small crow 'The Crow' small crow
T H E    G R A P H I C    N O V E L Crow - horizontal line

James O'Barr, author of The Crow James O'Barr

James O'Barr was born in the January of 1960. He grew up in the area of Detroit and was raised in institutional and foster care. O'Barr has been a self-taught artist since his early teens - he learned his craft through direct observation. He studied Renaissance sculpture (particularly Michaelangelo's works), live models and photographic still lifes.

There were many influences on O'Barr's work, including such people as Will Eisner, creator of the 1940's comic strip The Spirit. This strip about a wisecracking masked crime fighter was really the first to bring cinematic visuals into comic storytelling. O'Barr learned a lot from Eisner's work, as well as the work of other artists at the time.

In 1981, he started work on The Crow, while he was stationed in Berlin.

"I joined the marines after someone very close to me was killed by a drunk driver. I just wanted to stop thinking about it and have some structure in my life. But, I was still filled with such rage and frustration that I had to get it out before it destroyed me. One day I just began drawing The Crow; it came pouring out."

After his discharge from the marines, O'Barr continued his painting and illustration as well as doing lots of odd jobs, including working for a Detroit body shop. At first, no-one was interested in The Crow, so it sat on a shelf for seven years, but at last someone wanted to publish it: Gary Reed of Caliber Press.

Musical Influences

3 masks The first part of The Crow was dedicated to Ian Curtis, lead singer of the band Joy Division. Curtis hanged himself ,aged 23, the night before the band's first US tour, apparently because of his worsening epilepsy. The four comics contain many references to music: Some of the chapter names are Joy Division songs, there are quotes from rock poet Jim Carroll and lyrics by Robert Smith of The Cure throughout - even Eric's body movements are inspired by punk icon Iggy Pop. O'Barr listened to many bands' music when in Berlin, but it was in Joy Division and The Cure's music that he found most inspiration.

Eric himself is actually based on Peter Murphy from the group Bauhaus, who O'Barr saw in Berlin. Eric's makeup is based on Irony from British theatre's three faces of drama: Pain, Irony and Despair.

The Crow In Print

Cover of graphic novel The first issue appeared from Caliber Press in February 1989. Four issues were released until financial problems forced the book to go on hold. It had been planned to end the series with a double sized chapter, Death. O'Barr turned to Tundra Publishing Ltd. to complete the story. Tundra repackaged the now out-of-print Caliber books (together with some re-written material) into a three-volume graphic novel ('Pain & Fear', 'Irony & Dispair' and 'Death'), the first of which appeared in early 1991. Death was released in May, 1992 and became the best selling single issue in Tundra Publishing's history.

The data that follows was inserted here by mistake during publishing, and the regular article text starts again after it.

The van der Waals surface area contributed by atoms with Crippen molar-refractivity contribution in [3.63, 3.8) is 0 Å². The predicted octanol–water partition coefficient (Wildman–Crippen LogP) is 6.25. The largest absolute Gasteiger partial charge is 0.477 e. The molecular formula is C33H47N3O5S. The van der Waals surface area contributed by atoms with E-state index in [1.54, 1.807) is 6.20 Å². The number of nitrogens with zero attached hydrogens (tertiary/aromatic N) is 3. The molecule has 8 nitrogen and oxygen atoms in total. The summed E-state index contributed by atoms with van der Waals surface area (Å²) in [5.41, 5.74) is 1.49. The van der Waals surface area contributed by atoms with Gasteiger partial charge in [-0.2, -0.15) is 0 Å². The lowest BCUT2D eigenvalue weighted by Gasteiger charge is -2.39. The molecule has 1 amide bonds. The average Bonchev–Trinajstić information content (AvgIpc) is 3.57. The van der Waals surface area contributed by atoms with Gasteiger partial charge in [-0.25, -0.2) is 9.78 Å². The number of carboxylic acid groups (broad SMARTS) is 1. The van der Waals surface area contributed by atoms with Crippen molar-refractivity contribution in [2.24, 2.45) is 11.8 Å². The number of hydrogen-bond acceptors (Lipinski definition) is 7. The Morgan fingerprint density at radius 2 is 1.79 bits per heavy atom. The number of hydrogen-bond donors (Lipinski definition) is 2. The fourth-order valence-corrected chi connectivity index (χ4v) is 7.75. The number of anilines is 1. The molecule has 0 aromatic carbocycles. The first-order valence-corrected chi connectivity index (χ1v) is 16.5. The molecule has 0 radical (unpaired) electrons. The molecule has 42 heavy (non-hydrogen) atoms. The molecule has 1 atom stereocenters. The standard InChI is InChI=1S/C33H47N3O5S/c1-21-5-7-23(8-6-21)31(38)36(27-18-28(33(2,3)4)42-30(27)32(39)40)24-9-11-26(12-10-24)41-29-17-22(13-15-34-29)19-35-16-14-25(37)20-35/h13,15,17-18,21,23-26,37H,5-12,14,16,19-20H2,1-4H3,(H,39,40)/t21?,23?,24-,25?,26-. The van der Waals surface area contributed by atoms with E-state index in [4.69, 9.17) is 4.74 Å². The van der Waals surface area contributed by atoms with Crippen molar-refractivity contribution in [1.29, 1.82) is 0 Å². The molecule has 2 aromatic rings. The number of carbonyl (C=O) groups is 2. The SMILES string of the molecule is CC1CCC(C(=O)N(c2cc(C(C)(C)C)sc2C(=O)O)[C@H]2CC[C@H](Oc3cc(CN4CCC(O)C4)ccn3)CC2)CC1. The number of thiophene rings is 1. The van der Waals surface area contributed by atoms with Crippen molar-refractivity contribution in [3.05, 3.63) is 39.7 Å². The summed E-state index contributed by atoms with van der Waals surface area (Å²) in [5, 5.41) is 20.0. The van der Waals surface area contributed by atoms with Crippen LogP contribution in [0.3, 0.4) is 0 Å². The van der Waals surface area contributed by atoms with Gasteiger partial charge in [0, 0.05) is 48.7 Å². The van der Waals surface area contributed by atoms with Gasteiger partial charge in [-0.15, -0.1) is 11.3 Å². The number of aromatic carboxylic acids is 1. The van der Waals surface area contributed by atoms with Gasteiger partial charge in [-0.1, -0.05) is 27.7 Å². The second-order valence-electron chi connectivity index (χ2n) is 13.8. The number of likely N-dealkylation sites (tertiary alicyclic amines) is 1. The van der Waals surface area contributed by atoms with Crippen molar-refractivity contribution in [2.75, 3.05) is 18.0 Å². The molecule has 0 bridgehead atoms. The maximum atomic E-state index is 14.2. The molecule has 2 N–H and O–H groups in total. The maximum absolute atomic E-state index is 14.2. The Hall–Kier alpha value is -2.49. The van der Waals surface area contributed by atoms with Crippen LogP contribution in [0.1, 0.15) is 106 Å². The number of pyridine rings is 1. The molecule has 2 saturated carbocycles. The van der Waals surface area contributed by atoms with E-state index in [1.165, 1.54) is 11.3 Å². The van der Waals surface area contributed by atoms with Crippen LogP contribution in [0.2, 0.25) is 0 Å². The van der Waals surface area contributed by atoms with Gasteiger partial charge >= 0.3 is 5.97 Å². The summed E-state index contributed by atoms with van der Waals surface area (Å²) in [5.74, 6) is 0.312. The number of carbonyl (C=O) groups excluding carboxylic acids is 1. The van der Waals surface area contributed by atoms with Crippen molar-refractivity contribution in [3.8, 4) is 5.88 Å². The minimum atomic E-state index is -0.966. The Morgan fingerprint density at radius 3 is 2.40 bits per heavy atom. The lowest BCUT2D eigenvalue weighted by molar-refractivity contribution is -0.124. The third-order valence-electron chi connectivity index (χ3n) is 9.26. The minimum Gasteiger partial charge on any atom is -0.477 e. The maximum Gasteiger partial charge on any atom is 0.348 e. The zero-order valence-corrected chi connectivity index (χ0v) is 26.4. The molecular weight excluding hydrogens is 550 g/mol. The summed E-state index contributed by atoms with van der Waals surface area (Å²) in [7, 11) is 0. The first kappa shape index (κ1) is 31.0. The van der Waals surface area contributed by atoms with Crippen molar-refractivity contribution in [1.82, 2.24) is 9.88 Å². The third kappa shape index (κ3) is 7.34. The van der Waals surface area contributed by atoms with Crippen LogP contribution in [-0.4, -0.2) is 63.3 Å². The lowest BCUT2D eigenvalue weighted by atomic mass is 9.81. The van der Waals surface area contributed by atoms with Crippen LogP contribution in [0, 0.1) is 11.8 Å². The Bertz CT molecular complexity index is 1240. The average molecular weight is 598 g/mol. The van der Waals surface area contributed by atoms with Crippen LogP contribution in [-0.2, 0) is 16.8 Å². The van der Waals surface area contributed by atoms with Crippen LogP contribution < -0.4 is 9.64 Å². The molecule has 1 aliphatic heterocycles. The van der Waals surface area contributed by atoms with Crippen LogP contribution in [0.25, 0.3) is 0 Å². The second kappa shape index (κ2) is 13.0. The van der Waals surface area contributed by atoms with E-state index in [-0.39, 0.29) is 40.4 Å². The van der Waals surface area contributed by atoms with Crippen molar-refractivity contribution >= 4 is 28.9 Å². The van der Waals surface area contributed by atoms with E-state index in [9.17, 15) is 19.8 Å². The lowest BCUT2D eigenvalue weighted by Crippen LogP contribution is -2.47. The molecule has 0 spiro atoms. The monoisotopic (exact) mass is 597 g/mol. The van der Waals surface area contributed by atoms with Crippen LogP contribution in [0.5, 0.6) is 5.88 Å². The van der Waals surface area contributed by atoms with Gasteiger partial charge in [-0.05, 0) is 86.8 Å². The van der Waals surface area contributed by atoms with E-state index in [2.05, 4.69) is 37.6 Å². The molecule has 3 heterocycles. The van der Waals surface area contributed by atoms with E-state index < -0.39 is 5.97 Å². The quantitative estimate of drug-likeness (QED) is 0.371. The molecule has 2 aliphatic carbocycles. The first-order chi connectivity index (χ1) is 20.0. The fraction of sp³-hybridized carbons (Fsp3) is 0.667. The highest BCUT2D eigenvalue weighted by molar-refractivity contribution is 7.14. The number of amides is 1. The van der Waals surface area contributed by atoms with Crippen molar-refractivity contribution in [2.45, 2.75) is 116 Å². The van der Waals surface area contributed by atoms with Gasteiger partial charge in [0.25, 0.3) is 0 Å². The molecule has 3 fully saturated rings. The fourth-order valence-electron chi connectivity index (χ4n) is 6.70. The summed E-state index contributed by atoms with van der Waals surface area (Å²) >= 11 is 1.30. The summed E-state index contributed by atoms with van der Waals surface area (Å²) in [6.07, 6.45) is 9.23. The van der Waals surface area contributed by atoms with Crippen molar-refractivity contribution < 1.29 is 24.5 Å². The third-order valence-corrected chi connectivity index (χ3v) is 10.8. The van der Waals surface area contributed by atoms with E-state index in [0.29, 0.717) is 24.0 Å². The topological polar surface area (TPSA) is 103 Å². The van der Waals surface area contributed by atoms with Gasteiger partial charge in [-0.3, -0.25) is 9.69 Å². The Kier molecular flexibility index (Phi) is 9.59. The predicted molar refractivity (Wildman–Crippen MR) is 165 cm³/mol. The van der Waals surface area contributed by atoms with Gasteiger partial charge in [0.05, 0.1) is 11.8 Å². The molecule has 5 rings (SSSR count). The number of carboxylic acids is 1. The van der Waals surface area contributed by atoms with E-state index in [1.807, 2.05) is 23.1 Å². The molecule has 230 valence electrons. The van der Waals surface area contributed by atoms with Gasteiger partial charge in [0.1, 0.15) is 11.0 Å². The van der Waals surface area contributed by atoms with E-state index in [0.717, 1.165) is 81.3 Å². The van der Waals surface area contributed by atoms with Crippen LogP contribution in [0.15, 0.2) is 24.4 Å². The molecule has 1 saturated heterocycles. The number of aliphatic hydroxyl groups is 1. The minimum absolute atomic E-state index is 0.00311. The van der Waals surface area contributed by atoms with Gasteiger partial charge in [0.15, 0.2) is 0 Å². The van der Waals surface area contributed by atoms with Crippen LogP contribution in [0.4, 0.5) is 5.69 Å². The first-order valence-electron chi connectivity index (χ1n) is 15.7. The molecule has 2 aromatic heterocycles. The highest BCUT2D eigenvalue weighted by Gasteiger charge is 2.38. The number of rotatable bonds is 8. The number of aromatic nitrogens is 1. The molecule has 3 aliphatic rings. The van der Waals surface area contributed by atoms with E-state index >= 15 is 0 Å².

In 1993, Kitchen Sink Press Inc. aquired The Crow, and released the three single issues as a 244-page graphic novel, together with unpublished art and an 8-page colour gallery (the currently available version of this is available from Titan Books). Finally, The Crow was truly complete.

A Little Piece Of Trivia...

There is a German passage in the book. It reads:
ICH BENDÜRFNES JESUS CHRISTUS HANGELENK
MEIN GEBEIN WEINEN
ODLAND, KRIEGSBIET, LEBENWEISE
GESCHWINDIGKEIT, HALBMESSER, ABSTEIG
GNAPENSTOB
It translates to:
I need the wrist of Jesus Christ
my dead body cries
wasteland, warland, land of the living
speed, measurements, going down, 
release of pain.

Some Final Words From James O'Barr

"I don't believe Eric is a hero. He can be absolutely cold-blooded and ruthless at times. When he goes into a room to get one person, everyone else in the room is probably going to die as well. I think what he's doing is terribly romantic, but I wouln't call him a hero." The Crow dramatises O'Barr's belief that "an absolute, pure love does exist," and that "there are no boundries between good and evil where love is concerned."

pic from graphic novel

The following extracts are from the Boston Phoenix:

O'Barr on the graphic novel;
"Writing The Crow didn't help at all. I thought it would be cathartic, but as I drew each page, it made me more self-destructive, if anything. There is pure anger on each page, little murders. I was more messed up by the time I was done with the book. There was a rumour going around when there was a delay between the third and fourth issues that I had committed suicide. I was annoyed by that, because God's had his elbow on my nech for this long, I feel I can stick it out. I'm not ready to put a period on that sentence yet."

On the death of Brandon Lee, and referring to Brandon's fiancé, Eliza (Lisa Hutton);
"I relived the same pain and anger as before. I wished I had never written the thing, though if I hadn't, I probably wouldn't be here, having been consumed by my very self-destructive behaviour. I was fueled by rage and fury for years and years. My soul felt like a hurrcane. I was raised in orphanages and foster homes, and I felt, like, "When is God gonna give me a break?" When Brandon died, I felt like, "Is God trying to test my limits or what?" Why let me become best friends with the guy and take him senselessly from me? God is a bastard, if there is one."

"Brandon and Eliza helped me make something positive finally come out of this. The helped me a great deal. And I had a lot of guilt associated with the money I made from this movie. It felt like blood money to me, so I've kept nothing for myself. I used the money to help a lot of people; international children's organisations, and hip replacement surgery for a 10 year old Brazilian girl who thinks I'm some big rock star or something over here - some money to my family."

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